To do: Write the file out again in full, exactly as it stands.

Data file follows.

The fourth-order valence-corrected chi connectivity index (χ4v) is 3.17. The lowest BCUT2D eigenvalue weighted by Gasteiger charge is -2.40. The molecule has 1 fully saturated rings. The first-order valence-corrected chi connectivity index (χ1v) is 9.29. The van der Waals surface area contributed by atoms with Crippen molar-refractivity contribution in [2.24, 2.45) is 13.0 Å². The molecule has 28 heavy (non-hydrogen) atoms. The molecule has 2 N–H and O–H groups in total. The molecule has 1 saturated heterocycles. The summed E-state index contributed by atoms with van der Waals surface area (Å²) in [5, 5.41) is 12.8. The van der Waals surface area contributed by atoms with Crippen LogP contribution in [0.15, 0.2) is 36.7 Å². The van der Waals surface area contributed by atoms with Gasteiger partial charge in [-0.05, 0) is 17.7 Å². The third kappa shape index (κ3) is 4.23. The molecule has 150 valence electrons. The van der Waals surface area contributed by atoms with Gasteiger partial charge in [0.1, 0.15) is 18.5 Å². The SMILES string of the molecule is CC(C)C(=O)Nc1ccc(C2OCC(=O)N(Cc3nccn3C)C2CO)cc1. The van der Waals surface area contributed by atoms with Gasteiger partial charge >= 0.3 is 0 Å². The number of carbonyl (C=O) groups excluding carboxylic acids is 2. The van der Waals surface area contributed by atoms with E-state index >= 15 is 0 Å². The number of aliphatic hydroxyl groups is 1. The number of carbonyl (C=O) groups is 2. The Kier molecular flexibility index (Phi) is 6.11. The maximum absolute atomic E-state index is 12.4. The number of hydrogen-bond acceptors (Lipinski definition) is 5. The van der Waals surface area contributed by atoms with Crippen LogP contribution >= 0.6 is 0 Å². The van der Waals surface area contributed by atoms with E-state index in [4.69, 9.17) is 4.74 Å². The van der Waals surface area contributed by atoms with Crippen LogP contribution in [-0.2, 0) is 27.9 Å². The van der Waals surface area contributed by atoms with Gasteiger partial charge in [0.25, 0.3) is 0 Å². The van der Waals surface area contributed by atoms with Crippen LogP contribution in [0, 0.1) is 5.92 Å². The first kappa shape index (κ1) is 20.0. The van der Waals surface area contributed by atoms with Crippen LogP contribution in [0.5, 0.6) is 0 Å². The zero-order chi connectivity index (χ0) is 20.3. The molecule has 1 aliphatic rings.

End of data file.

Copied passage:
The fourth-order valence-corrected chi connectivity index (χ4v) is 3.17. The lowest BCUT2D eigenvalue weighted by Gasteiger charge is -2.40. The molecule has 1 fully saturated rings. The first-order valence-corrected chi connectivity index (χ1v) is 9.29. The van der Waals surface area contributed by atoms with Crippen molar-refractivity contribution in [2.24, 2.45) is 13.0 Å². The molecule has 28 heavy (non-hydrogen) atoms. The molecule has 2 N–H and O–H groups in total. The molecule has 1 saturated heterocycles. The summed E-state index contributed by atoms with van der Waals surface area (Å²) in [5, 5.41) is 12.8. The van der Waals surface area contributed by atoms with Crippen LogP contribution in [0.15, 0.2) is 36.7 Å². The van der Waals surface area contributed by atoms with Gasteiger partial charge in [-0.05, 0) is 17.7 Å². The third kappa shape index (κ3) is 4.23. The molecule has 150 valence electrons. The van der Waals surface area contributed by atoms with Gasteiger partial charge in [0.1, 0.15) is 18.5 Å². The SMILES string of the molecule is CC(C)C(=O)Nc1ccc(C2OCC(=O)N(Cc3nccn3C)C2CO)cc1. The van der Waals surface area contributed by atoms with Gasteiger partial charge >= 0.3 is 0 Å². The number of carbonyl (C=O) groups excluding carboxylic acids is 2. The van der Waals surface area contributed by atoms with E-state index >= 15 is 0 Å². The number of aliphatic hydroxyl groups is 1. The number of carbonyl (C=O) groups is 2. The Kier molecular flexibility index (Phi) is 6.11. The maximum absolute atomic E-state index is 12.4. The number of hydrogen-bond acceptors (Lipinski definition) is 5. The van der Waals surface area contributed by atoms with Crippen LogP contribution >= 0.6 is 0 Å². The van der Waals surface area contributed by atoms with E-state index in [4.69, 9.17) is 4.74 Å². The van der Waals surface area contributed by atoms with Crippen LogP contribution in [-0.2, 0) is 27.9 Å². The van der Waals surface area contributed by atoms with Gasteiger partial charge in [0.25, 0.3) is 0 Å². The van der Waals surface area contributed by atoms with Crippen LogP contribution in [0, 0.1) is 5.92 Å². The first kappa shape index (κ1) is 20.0. The van der Waals surface area contributed by atoms with Crippen LogP contribution in [0.5, 0.6) is 0 Å². The zero-order chi connectivity index (χ0) is 20.3. The molecule has 1 aliphatic rings.